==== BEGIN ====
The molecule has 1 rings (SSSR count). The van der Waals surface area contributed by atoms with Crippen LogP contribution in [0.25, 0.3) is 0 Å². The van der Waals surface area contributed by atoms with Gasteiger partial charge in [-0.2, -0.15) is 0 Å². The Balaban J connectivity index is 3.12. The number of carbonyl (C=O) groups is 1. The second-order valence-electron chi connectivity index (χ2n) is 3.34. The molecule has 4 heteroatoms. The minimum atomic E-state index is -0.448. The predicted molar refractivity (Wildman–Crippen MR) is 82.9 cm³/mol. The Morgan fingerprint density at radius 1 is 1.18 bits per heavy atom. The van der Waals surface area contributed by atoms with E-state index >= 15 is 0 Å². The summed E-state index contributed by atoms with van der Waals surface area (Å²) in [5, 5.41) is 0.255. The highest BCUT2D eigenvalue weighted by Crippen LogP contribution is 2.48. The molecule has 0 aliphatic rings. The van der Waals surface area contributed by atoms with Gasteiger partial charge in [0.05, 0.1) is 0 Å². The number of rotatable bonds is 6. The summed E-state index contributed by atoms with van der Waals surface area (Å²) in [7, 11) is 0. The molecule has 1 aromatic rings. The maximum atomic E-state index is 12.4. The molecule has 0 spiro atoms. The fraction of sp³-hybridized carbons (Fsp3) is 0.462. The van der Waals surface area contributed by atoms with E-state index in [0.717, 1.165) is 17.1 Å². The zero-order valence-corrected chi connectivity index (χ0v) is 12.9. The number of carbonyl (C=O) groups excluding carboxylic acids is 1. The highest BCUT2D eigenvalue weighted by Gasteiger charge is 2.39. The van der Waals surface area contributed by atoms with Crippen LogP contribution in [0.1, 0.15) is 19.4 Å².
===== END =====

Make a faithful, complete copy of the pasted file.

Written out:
The molecule has 1 rings (SSSR count). The van der Waals surface area contributed by atoms with Crippen LogP contribution in [0.25, 0.3) is 0 Å². The van der Waals surface area contributed by atoms with Gasteiger partial charge in [-0.2, -0.15) is 0 Å². The Balaban J connectivity index is 3.12. The number of carbonyl (C=O) groups is 1. The second-order valence-electron chi connectivity index (χ2n) is 3.34. The molecule has 4 heteroatoms. The minimum atomic E-state index is -0.448. The predicted molar refractivity (Wildman–Crippen MR) is 82.9 cm³/mol. The Morgan fingerprint density at radius 1 is 1.18 bits per heavy atom. The van der Waals surface area contributed by atoms with E-state index >= 15 is 0 Å². The summed E-state index contributed by atoms with van der Waals surface area (Å²) in [5, 5.41) is 0.255. The highest BCUT2D eigenvalue weighted by Crippen LogP contribution is 2.48. The molecule has 0 aliphatic rings. The van der Waals surface area contributed by atoms with Gasteiger partial charge in [0.05, 0.1) is 0 Å². The number of rotatable bonds is 6. The summed E-state index contributed by atoms with van der Waals surface area (Å²) in [7, 11) is 0. The molecule has 1 aromatic rings. The maximum atomic E-state index is 12.4. The molecule has 0 spiro atoms. The fraction of sp³-hybridized carbons (Fsp3) is 0.462. The van der Waals surface area contributed by atoms with E-state index in [0.717, 1.165) is 17.1 Å². The zero-order valence-corrected chi connectivity index (χ0v) is 12.9. The number of carbonyl (C=O) groups excluding carboxylic acids is 1. The highest BCUT2D eigenvalue weighted by Gasteiger charge is 2.39. The van der Waals surface area contributed by atoms with Crippen LogP contribution in [0.1, 0.15) is 19.4 Å².